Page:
SACRAMENTO (Up News Info SF) – California is launching a comprehensive contact-tracking program to help stop the spread of the coronavirus along with a public awareness campaign to educate Californians about the program, with an emphasis on underserved communities, announced Friday. Governor Gavin Newsom.
Called California Connected, the program is in collaboration with the state Department of Public Health, local health departments, and the University of California, San Francisco, and Los Angeles, which have launched contact search training academies.
California Connected will pair public health workers with people who test positive for COVID-19 to find people with whom they have been in close contact and ensure they have access to testing, medical care and other services.
Information provided to contact trackers and public health departments is confidential under California law and will not be shared with outside entities, according to authorities. Contact trackers will not request financial information, social security numbers, or immigration status.
"We are all eager to get back to work and play, and that is why we are asking Californians to answer the call when they see their local public health department communicating by phone, email, or text message," said the governor. Newsom in a prepared report. statement. "That simple act of answering the call could save lives and help keep our families and communities healthy."
Public health workers calling patients with COVID-19 would be identified on the caller ID as the "CA COVID Team." Communications would also be sent in the form of text messages and email messages to people with positive results and to others who have unknowingly exposed the virus.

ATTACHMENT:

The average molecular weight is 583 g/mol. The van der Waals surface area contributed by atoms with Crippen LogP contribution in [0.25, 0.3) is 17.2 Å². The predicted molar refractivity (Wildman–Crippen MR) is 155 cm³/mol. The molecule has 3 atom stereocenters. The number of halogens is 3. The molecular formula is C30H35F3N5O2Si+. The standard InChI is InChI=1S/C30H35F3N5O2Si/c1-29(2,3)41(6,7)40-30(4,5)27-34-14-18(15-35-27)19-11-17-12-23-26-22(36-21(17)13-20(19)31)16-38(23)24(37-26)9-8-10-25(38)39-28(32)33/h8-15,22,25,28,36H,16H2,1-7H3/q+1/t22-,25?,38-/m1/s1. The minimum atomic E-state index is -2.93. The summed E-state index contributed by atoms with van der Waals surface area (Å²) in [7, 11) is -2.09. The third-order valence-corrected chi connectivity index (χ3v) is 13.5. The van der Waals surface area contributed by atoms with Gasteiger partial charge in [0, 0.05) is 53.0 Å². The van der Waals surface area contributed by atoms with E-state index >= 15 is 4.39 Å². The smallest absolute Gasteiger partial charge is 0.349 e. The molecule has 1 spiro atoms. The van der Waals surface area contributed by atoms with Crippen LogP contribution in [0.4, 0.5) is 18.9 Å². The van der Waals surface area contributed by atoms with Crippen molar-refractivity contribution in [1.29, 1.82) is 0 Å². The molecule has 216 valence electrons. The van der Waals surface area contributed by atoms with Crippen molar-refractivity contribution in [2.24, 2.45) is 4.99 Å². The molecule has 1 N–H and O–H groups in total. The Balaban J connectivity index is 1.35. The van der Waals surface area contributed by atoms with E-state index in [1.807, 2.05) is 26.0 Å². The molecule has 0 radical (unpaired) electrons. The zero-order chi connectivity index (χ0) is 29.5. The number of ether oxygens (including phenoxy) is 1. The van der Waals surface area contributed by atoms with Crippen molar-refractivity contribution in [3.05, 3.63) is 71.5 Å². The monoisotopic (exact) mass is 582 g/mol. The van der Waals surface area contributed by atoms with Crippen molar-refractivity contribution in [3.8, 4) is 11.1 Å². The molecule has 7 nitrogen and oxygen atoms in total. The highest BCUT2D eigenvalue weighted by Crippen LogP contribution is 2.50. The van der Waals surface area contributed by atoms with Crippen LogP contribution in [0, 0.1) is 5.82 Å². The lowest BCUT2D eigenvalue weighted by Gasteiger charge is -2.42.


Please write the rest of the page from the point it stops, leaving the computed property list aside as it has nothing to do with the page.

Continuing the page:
"A key step in stopping the spread of COVID-19 is to quickly identify and limit new cases, through the diversity of our populations, and that is exactly what this state program does," said Dr. Sonia Angell, Director of the California Department of Public Health and State Health Officer in a statement. "We are bringing together the best minds in public health, academia and private industry to design a program that can help reduce the risk of COVID-19 in all of our communities and keep us on the path to reopening."
This week also kicked off a $ 5.1 million public awareness campaign for California Connected to help educate all Californians and underserved communities in particular. The funds come in part from private donations, including from philanthropist and former eBay president Jeff Skoll, Twitter, Facebook, The California Health Care Foundation and The California Endowment.
The awareness campaign will include radio and billboard ads, social media posts and videos in multiple languages.
The state has plans to launch 10,000 contact trackers statewide as part of its plan to reopen California. More than 500 people have been trained under the new contact tracking program, and more than 300 are being trained this week.